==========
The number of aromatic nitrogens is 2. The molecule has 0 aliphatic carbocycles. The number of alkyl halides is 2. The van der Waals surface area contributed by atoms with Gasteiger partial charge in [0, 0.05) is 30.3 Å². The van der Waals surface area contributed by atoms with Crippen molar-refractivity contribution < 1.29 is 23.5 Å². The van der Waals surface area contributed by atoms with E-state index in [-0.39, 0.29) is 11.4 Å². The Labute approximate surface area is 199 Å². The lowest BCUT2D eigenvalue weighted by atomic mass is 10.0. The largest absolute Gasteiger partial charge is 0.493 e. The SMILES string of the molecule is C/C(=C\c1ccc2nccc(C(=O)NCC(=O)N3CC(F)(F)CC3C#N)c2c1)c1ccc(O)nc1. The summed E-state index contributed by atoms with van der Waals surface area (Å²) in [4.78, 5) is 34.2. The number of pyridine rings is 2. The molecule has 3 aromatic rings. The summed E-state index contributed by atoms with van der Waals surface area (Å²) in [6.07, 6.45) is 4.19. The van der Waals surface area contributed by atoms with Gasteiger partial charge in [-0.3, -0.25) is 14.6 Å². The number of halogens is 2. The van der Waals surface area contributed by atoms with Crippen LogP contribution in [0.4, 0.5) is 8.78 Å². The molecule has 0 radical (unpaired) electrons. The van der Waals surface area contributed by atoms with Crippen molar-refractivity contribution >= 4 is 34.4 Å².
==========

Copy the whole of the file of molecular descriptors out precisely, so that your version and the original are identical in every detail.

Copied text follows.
The number of aromatic nitrogens is 2. The molecule has 0 aliphatic carbocycles. The number of alkyl halides is 2. The van der Waals surface area contributed by atoms with Gasteiger partial charge in [0, 0.05) is 30.3 Å². The van der Waals surface area contributed by atoms with Crippen molar-refractivity contribution < 1.29 is 23.5 Å². The van der Waals surface area contributed by atoms with E-state index in [-0.39, 0.29) is 11.4 Å². The Labute approximate surface area is 199 Å². The lowest BCUT2D eigenvalue weighted by atomic mass is 10.0. The largest absolute Gasteiger partial charge is 0.493 e. The SMILES string of the molecule is C/C(=C\c1ccc2nccc(C(=O)NCC(=O)N3CC(F)(F)CC3C#N)c2c1)c1ccc(O)nc1. The summed E-state index contributed by atoms with van der Waals surface area (Å²) in [4.78, 5) is 34.2. The number of pyridine rings is 2. The molecule has 3 aromatic rings. The summed E-state index contributed by atoms with van der Waals surface area (Å²) in [6.07, 6.45) is 4.19. The van der Waals surface area contributed by atoms with Gasteiger partial charge in [-0.3, -0.25) is 14.6 Å². The number of halogens is 2. The van der Waals surface area contributed by atoms with Crippen LogP contribution in [0.4, 0.5) is 8.78 Å². The molecule has 0 radical (unpaired) electrons. The van der Waals surface area contributed by atoms with Crippen molar-refractivity contribution >= 4 is 34.4 Å².